Sabian Cymbal Vote 2013 Winners Series review

As chosen by the public

  • £128
  • $173
The winning cymbals: (l-r) AA Bash ride (21"/24"), AAX Air splash, AAX Freq crash and AAX X-Plosion hats

MusicRadar Verdict

The Cymbal Vote is all about showcasing Sabian's imaginative designs and innovative manufacturing and these winning entries certainly reflect these qualities. The four models possess different characteristics, but they are all strong performers.


  • +

    Characterful. Very playable. Innovative.


  • -

    Pricing on some isn't great.

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Now in its second year, Sabian's Cymbal Vote puts the production of new cymbal designs in the hands of a public vote. Cymbal Vote 2013 began in 2012 when a shortlist of 12 models was announced, of which four would eventually emerge as winners.

To help voters decide, Sabian launched a dedicated website featuring clips of Sabian endorsees putting all 12 cymbals through their paces. The chosen four were announced at January's NAMM show. While the winning models went into production immediately, the eight runners-up will become available to buy as custom shop orders later this year.


"The AAX Air splashes are so called due to the six holes they sport"

All of the winning designs are from the AAX and AA ranges, with three of the four featuring a choice of diameters. In ascending order the cymbals are: AAX Air splash (8" and 10"), AAX X-Plosion hats (14" and 16"), AAX Freq crash (18" only) and AA Bash ride (21" and 24").

The AAX Air splashes are so called due to the six holes they sport (3⁄4" wide for the 8" and 1" for the 10"). They are extra-thin and combine a natural finish with raw bells. The AAX X-Plosion hats have prominent unlathed bells, are medium (top) and medium-heavy (bottom) weight, while the finish is brilliant. A conventional 14" diameter pair is complemented by a dinner plate-sized 16" coupling.

The 18" Freq crash alludes to both 'freak' and 'frequency' in its name and has a band of unusual, roughly-brushed finish between its well-defined raw bell and lathed bow. The AA Bash ride is a crash/ride version of Sabian's existing Raw Bell Dry ride. Available in 21" and stadium-sized 24" diameters, its thin profile, tight lathing and shallow bell make it an intriguing prospect.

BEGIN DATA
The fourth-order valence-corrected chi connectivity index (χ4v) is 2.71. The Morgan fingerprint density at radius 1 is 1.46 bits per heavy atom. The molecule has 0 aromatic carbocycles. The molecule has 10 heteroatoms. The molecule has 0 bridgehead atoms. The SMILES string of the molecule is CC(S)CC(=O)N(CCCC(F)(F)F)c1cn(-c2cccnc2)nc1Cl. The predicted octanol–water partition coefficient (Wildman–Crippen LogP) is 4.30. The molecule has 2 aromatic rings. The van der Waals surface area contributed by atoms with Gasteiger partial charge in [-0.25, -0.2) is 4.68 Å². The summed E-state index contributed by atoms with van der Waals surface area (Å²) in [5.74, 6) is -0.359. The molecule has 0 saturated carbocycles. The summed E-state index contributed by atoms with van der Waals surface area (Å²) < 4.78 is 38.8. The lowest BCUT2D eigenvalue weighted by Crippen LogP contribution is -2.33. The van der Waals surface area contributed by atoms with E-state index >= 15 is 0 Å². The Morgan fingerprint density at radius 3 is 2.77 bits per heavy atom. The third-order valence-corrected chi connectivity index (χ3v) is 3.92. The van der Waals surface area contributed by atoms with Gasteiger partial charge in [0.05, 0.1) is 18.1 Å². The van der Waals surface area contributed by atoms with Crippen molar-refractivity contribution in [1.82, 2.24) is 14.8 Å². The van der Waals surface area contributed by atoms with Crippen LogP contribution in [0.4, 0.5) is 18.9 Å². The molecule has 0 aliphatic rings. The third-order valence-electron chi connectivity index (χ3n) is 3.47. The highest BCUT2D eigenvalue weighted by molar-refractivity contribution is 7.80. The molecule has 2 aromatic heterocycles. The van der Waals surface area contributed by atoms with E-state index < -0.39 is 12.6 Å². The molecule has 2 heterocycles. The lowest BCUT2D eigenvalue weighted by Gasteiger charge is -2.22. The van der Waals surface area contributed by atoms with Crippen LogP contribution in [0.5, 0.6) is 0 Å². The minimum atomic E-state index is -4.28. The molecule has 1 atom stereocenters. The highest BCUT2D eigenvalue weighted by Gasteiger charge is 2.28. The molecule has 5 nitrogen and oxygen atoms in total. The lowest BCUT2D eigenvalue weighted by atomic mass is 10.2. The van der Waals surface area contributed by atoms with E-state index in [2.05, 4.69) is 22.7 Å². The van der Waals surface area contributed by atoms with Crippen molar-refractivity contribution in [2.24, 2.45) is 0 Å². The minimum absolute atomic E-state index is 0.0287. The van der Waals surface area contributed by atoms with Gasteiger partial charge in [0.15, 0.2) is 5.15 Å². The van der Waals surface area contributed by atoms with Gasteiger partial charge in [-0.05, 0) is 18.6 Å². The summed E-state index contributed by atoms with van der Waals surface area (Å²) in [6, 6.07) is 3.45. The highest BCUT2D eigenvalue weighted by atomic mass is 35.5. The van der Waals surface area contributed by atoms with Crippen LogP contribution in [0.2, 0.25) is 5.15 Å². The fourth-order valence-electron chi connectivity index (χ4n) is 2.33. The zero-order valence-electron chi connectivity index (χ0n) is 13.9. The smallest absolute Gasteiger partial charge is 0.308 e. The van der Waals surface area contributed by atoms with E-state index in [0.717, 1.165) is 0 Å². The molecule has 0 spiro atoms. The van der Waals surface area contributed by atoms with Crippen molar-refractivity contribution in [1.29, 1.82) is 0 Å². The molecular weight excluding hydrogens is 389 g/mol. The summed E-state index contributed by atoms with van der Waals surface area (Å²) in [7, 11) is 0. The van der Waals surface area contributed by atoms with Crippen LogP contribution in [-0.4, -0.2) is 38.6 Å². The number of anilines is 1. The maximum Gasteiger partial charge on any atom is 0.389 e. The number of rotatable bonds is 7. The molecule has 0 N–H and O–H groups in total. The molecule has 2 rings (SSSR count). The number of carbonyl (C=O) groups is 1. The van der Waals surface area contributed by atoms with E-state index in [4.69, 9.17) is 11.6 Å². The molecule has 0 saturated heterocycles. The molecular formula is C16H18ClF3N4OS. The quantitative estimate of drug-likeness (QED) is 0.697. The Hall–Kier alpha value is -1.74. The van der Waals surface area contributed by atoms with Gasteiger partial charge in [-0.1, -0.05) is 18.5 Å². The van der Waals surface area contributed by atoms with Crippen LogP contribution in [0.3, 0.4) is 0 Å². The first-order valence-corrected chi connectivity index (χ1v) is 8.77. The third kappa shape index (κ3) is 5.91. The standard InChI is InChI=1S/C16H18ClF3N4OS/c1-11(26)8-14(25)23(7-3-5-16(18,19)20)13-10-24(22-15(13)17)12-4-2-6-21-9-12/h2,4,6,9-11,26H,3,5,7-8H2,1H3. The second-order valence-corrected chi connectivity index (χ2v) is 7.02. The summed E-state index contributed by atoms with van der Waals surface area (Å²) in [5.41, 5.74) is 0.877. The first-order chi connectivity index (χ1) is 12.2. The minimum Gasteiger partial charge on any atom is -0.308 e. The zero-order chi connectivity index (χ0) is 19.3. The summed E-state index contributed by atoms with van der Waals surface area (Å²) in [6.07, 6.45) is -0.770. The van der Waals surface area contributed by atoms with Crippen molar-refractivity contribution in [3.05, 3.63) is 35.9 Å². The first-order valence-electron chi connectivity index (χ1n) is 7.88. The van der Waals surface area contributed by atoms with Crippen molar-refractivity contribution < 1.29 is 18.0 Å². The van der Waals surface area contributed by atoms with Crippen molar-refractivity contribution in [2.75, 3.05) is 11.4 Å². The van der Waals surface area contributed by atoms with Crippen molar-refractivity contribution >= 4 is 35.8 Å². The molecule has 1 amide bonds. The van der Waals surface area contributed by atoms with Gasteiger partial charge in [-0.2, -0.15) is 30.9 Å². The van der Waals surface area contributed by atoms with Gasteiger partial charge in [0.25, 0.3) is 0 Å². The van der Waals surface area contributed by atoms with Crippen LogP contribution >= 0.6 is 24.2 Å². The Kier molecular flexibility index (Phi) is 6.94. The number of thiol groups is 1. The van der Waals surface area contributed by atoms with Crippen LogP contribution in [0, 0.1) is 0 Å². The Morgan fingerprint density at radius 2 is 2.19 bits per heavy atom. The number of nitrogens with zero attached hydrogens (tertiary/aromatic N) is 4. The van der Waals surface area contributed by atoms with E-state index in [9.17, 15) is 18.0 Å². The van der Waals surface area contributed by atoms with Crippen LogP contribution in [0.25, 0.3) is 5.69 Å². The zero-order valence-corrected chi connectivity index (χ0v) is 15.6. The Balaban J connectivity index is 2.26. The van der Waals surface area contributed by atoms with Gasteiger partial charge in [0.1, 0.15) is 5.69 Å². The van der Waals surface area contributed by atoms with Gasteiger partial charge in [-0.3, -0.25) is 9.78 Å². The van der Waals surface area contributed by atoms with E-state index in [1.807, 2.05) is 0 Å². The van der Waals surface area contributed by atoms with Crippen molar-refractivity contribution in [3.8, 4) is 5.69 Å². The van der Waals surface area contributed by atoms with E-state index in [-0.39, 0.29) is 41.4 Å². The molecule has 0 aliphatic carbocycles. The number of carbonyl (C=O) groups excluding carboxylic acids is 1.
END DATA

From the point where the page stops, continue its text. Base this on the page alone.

Hands On

Both AAX Air splashes open with face-jerking haste and then snap shut with equal rapidity. The holes not only add to their near-illegal operating speed but also influence their sound, encouraging bite and trashiness. The smaller of the pair is over and done in the flash of a Gatso camera while the 10" model sticks around for a few nanoseconds longer and is fractionally lower in tone.

"The AAX X-Plosion hats are the first hi-hats to get the X-Plosion treatment"

While X-Plosion crashes are already found in two Sabian ranges, the AAX X-Plosion hats are the first hi-hats to get the X-Plosion treatment. This manifests itself as an initial clout of brightness in the 14" pair, giving them a powerful edge. At the same time they are undeniably smooth, with their volume and clarity being tempered by a broader spread of frequencies. Any overt toppiness is most obvious when playing them half open; closed they are articulate to the subtlest degree.

Beside them, the 16" hats are like a post-adolescent older brother. Their note is much thicker and deeper but they still shimmer with an almost glassy high-end, making them surprisingly slick for such a large set of hats. Like the 14" pair, they are unflappably eloquent when closed and even when loosened off they remain (just about) in control.

With its band of proprietary brushed finish, the Freq crash stands out visually and its performance is similarly attention- grabbing. There is a lot of warmth in its note and a fair pinch of dryness too, but it cuts through all the same. A strong bell response completes the package. If I had to sum it up in one word it would be 'meaty'.

The Bash rides are so named because of their crashing capabilities, but they make the most precise, almost delicate, of ride cymbals. The 21" model produces a tight stick sound above a murmuring wash and will sit there all set, if you wish. The larger ride has a little more spread, a wider tone and the wash is on the vocal side but it remains manageable - if treated with respect.

Crash either of them though and they rear up in a wave of sound. The smaller cymbal is loud yet relatively mellow with it. The 24" drenches everything within a 6ft radius with an ocean-sized wash. Definitely one for lovers of 26" bass drums.